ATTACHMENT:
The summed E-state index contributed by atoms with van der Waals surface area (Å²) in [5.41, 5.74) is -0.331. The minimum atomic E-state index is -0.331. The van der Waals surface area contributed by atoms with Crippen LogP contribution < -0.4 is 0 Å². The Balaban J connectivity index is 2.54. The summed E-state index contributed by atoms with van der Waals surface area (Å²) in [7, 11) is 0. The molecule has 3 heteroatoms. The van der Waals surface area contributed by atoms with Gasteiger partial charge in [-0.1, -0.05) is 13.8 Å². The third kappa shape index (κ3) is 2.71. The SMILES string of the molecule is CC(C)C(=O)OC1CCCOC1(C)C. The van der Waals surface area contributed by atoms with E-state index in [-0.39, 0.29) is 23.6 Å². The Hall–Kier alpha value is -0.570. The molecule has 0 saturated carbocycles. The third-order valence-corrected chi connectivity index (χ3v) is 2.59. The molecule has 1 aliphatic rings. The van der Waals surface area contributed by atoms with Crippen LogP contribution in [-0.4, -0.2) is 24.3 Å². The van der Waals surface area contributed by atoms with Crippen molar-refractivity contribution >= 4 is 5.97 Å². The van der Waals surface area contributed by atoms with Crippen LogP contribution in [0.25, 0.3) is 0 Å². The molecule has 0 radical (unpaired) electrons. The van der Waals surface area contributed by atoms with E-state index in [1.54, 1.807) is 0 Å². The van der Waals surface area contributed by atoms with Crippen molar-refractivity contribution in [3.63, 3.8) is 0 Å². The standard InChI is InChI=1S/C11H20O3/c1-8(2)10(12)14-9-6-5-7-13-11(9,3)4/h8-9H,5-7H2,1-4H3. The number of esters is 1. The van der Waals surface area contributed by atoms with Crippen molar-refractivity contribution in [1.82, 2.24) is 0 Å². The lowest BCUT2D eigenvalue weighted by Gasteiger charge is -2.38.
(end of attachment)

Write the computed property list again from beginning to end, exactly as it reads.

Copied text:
The summed E-state index contributed by atoms with van der Waals surface area (Å²) in [5.41, 5.74) is -0.331. The minimum atomic E-state index is -0.331. The van der Waals surface area contributed by atoms with Crippen LogP contribution < -0.4 is 0 Å². The Balaban J connectivity index is 2.54. The summed E-state index contributed by atoms with van der Waals surface area (Å²) in [7, 11) is 0. The molecule has 3 heteroatoms. The van der Waals surface area contributed by atoms with Gasteiger partial charge in [-0.1, -0.05) is 13.8 Å². The third kappa shape index (κ3) is 2.71. The SMILES string of the molecule is CC(C)C(=O)OC1CCCOC1(C)C. The van der Waals surface area contributed by atoms with E-state index in [-0.39, 0.29) is 23.6 Å². The Hall–Kier alpha value is -0.570. The molecule has 0 saturated carbocycles. The third-order valence-corrected chi connectivity index (χ3v) is 2.59. The molecule has 1 aliphatic rings. The van der Waals surface area contributed by atoms with Crippen LogP contribution in [-0.4, -0.2) is 24.3 Å². The van der Waals surface area contributed by atoms with Crippen molar-refractivity contribution >= 4 is 5.97 Å². The van der Waals surface area contributed by atoms with Crippen LogP contribution in [0.25, 0.3) is 0 Å². The molecule has 0 radical (unpaired) electrons. The van der Waals surface area contributed by atoms with E-state index in [1.54, 1.807) is 0 Å². The van der Waals surface area contributed by atoms with Crippen molar-refractivity contribution in [3.63, 3.8) is 0 Å². The standard InChI is InChI=1S/C11H20O3/c1-8(2)10(12)14-9-6-5-7-13-11(9,3)4/h8-9H,5-7H2,1-4H3. The number of esters is 1. The van der Waals surface area contributed by atoms with Crippen molar-refractivity contribution in [1.82, 2.24) is 0 Å². The lowest BCUT2D eigenvalue weighted by Gasteiger charge is -2.38.